Donald Trump has described the location of the new US embassy building in London as “lousy” and “horrible”.
The US President, who is due to visit the UK in July, blamed his predecessors for the move from Grosvenor Square in central London to Nine Elms south of the Thames, criticising it as a “Bush-Obama special”.
Trump, a billionaire property developer, previously cancelled a visit to London to open the embassy earlier this year.
At the time, there was speculation his decision was because of fear of protests against him in the capital.
But at a rally in Michigan on Saturday, he repeated his assertion it was because of his opposition to the embassy move.
“In the UK, in London, we had the best site in all of London. The best site,” Trump told his supporters. “Well, some genius said, ‘We’re gonna sell the site and then we’re going to take the money and build a new embassy.’ That sounds good, right, but you’ve got to have money left over if you do that, right?”
He said he believed that officials sold the site for $250 million (£181 million). They spent all of that money, plus a lot more, to build a new embassy “in a lousy location”, he said.
“They go out and they buy a horrible location. And they build a new embassy. That’s the good news. The bad news is it cost over a billion dollars.”
Trump has previously complained the move to an “off location” had been a “bad deal”.
He told the rally: “By the way, they wanted me to cut the ribbon on the embassy and I said, ‘I’m not going. I don’t wanna do it.’ I said I’m not cutting that ribbon. I said I’m not going.’’
The old building at Grosvenor Square, where the US embassy was based since 1960, was deemed too small to put in the modern security it needed.
US officials said it would have cost hundreds of millions of dollars to upgrade security at the older building and bring it up to modern safety standards.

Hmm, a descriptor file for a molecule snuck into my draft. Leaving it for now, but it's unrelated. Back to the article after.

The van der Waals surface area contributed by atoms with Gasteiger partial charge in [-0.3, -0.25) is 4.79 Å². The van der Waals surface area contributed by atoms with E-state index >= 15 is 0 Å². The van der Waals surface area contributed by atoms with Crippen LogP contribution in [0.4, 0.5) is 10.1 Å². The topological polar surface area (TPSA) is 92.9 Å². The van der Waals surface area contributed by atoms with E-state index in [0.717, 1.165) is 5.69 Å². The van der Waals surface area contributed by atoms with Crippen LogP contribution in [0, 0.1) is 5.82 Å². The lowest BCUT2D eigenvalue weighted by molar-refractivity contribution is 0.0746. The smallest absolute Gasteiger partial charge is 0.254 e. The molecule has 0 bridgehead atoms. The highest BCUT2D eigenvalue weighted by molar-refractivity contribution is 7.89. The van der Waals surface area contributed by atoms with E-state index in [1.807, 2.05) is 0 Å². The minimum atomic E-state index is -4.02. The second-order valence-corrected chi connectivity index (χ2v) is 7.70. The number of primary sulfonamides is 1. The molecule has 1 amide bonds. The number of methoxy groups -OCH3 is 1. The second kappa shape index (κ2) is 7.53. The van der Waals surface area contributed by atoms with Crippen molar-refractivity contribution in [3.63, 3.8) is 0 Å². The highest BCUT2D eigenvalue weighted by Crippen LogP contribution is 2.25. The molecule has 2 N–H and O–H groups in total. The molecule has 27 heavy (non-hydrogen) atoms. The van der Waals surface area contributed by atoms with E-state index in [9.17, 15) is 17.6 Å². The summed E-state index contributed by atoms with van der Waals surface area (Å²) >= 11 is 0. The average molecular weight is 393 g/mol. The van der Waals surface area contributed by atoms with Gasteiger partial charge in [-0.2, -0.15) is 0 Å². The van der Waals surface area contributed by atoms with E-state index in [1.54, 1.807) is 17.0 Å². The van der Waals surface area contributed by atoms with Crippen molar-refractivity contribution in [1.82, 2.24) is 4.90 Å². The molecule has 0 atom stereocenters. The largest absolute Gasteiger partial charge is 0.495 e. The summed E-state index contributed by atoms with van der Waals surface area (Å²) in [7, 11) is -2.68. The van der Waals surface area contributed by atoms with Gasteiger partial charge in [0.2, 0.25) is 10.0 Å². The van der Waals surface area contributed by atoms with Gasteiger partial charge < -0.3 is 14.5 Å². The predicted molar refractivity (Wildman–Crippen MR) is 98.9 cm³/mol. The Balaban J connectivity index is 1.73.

Trump argued earlier this year that the former Obama administration had sold “perhaps the best located and finest embassy in London for peanuts”.
Trump, whose visit to the UK is planned for 13 July, prompted defiance from local residents after he first criticised the new location as “off” in January.
The leader of Wandsworth council, Ravi Govindia, told the Guardian the new embassy was part of a multimillion-pound regeneration of the area.
“Tech giant Apple is moving its entire UK operation, so it’s clearly not an off location for them,” he said.
Steve Pinto, the chief executive of the Wandsworth chamber of commerce, said that being “just a three- to five-minute ride by road into the centre of London”, the area was “very much ‘on site’”.
The new embassy, in the formerly industrial Nine Elms neighbourhood, opened for public business on 16 January.
DealMakerz thinks Trump’s opinion of Nine Elms will be ignored by current and future residents, who are set to benefit from a huge transformation of the area.
Depots and sorting offices are being turned into luxury apartments, the Northern Line extension to Battersea Power Station is set to open in 2020, and Vauxhall’s gallery cluster will be brought further in reach when the proposed Nine Elms Pimlico Bridge is completed.